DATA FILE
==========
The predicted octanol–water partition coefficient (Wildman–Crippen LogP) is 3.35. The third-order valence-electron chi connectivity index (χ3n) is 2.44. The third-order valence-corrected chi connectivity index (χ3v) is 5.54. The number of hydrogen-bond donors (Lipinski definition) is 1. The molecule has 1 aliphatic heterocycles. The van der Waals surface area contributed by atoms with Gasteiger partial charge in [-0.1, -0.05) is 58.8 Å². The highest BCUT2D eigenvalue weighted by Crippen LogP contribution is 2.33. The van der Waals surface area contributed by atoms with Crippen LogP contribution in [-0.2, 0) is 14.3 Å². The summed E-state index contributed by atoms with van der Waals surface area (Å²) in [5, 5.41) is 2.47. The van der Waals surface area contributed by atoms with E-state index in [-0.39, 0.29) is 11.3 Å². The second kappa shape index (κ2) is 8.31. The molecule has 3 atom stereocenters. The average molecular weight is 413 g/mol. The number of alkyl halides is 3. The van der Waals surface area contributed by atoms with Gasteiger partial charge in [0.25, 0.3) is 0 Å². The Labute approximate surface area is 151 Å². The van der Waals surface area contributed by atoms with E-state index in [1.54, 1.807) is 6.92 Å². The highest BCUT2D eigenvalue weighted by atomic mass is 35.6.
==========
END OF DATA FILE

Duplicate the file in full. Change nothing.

The predicted octanol–water partition coefficient (Wildman–Crippen LogP) is 3.35. The third-order valence-electron chi connectivity index (χ3n) is 2.44. The third-order valence-corrected chi connectivity index (χ3v) is 5.54. The number of hydrogen-bond donors (Lipinski definition) is 1. The molecule has 1 aliphatic heterocycles. The van der Waals surface area contributed by atoms with Gasteiger partial charge in [-0.1, -0.05) is 58.8 Å². The highest BCUT2D eigenvalue weighted by Crippen LogP contribution is 2.33. The van der Waals surface area contributed by atoms with Crippen LogP contribution in [-0.2, 0) is 14.3 Å². The summed E-state index contributed by atoms with van der Waals surface area (Å²) in [5, 5.41) is 2.47. The van der Waals surface area contributed by atoms with E-state index in [-0.39, 0.29) is 11.3 Å². The second kappa shape index (κ2) is 8.31. The molecule has 3 atom stereocenters. The average molecular weight is 413 g/mol. The number of alkyl halides is 3. The van der Waals surface area contributed by atoms with Gasteiger partial charge in [0.25, 0.3) is 0 Å². The Labute approximate surface area is 151 Å². The van der Waals surface area contributed by atoms with E-state index in [1.54, 1.807) is 6.92 Å². The highest BCUT2D eigenvalue weighted by atomic mass is 35.6.